By Sylvia Cunningham and Kate Brady
Berlin officials are working to open six vaccination centers by early next year in anticipation of a vaccine against COVID-19.
The news came as the European Commission reached a deal with U.S. pharmaceutical company Pfizer and German company BioNTech to secure 300 million doses of a vaccine they’ve announced is 90% effective.
But in an interview with public broadcaster ZDF, Berlin Mayor Michael Müller cautioned the rollout will take time.
He said older and at-risk people would get the vaccination first as well as people in critical professions, including doctors, nurses, police officers and firefighters.
Müller added the aim next year would be to vaccinate 20,000 people in Berlin each day.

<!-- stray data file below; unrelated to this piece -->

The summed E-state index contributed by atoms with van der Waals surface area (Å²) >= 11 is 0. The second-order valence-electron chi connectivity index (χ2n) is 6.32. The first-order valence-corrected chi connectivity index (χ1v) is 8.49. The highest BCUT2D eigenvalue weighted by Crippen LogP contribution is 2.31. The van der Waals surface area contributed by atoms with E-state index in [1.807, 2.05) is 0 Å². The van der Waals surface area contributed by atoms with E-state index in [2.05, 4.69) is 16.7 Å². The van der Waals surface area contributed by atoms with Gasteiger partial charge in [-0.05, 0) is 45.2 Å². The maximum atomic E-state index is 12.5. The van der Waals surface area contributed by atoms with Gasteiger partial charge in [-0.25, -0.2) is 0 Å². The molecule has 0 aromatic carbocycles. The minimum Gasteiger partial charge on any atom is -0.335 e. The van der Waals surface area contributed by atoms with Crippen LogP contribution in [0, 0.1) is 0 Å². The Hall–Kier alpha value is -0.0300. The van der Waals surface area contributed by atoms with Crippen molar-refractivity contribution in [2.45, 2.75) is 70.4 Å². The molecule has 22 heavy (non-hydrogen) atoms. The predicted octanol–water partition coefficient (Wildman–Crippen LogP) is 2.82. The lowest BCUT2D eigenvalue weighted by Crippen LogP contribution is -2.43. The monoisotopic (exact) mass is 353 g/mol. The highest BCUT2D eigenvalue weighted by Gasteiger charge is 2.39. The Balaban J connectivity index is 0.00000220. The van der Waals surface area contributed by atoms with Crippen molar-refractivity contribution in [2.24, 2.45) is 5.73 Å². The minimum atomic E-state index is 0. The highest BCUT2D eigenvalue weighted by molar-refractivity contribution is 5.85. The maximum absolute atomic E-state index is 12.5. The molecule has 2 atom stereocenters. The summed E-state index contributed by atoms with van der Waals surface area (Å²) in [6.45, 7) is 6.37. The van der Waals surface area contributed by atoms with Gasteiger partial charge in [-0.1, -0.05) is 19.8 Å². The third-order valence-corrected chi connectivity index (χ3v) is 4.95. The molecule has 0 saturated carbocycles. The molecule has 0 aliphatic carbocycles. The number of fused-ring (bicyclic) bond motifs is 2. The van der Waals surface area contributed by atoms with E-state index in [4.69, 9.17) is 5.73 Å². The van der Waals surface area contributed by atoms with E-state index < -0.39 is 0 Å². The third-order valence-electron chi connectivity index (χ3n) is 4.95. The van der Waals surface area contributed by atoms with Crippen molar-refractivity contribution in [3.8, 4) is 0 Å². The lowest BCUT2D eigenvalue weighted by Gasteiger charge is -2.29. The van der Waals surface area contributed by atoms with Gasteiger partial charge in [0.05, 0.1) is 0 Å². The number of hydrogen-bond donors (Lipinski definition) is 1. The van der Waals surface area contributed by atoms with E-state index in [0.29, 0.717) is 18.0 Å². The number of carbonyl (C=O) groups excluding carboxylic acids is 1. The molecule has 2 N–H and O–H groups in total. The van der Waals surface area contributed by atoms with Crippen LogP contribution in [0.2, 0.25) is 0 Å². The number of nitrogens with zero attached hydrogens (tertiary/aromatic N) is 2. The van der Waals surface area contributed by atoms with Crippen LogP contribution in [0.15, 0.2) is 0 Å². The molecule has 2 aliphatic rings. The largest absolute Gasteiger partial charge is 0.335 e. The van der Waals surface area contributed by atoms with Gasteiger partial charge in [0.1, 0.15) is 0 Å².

The number of children in quarantine due to confirmed coronavirus cases at German schools is skyrocketing.
According to the German Teachers’ Association, more than 300,000 pupils and up to 30,000 teachers are currently in self-isolation.
The association’s president Heinz-Peter Meidinger told the tabloid Bild that as a result, schools are currently faced with what he describes as a “salami lockdown” — meaning the gradual closure of schools in stages or “slices” so to speak.
One conservative MP Christoph Ploß told Bild that all classrooms must be fitted with ventilation systems and plexiglas dividers as quickly as possible to curb the closures.
A recent survey finds 90% of Germans have no appetite to eat out during the Christmas holidays due to the pandemic.
The poll was conducted by e-commerce provider Lightspeed before November’s restrictions on gastronomy were announced.
However, the survey also found that only about one in seven of the respondents feared being infected by the coronavirus while dining out.
It’s not clear if restaurants will open back up next month.
This news is brought to you in cooperation with Berliner Rundfunk.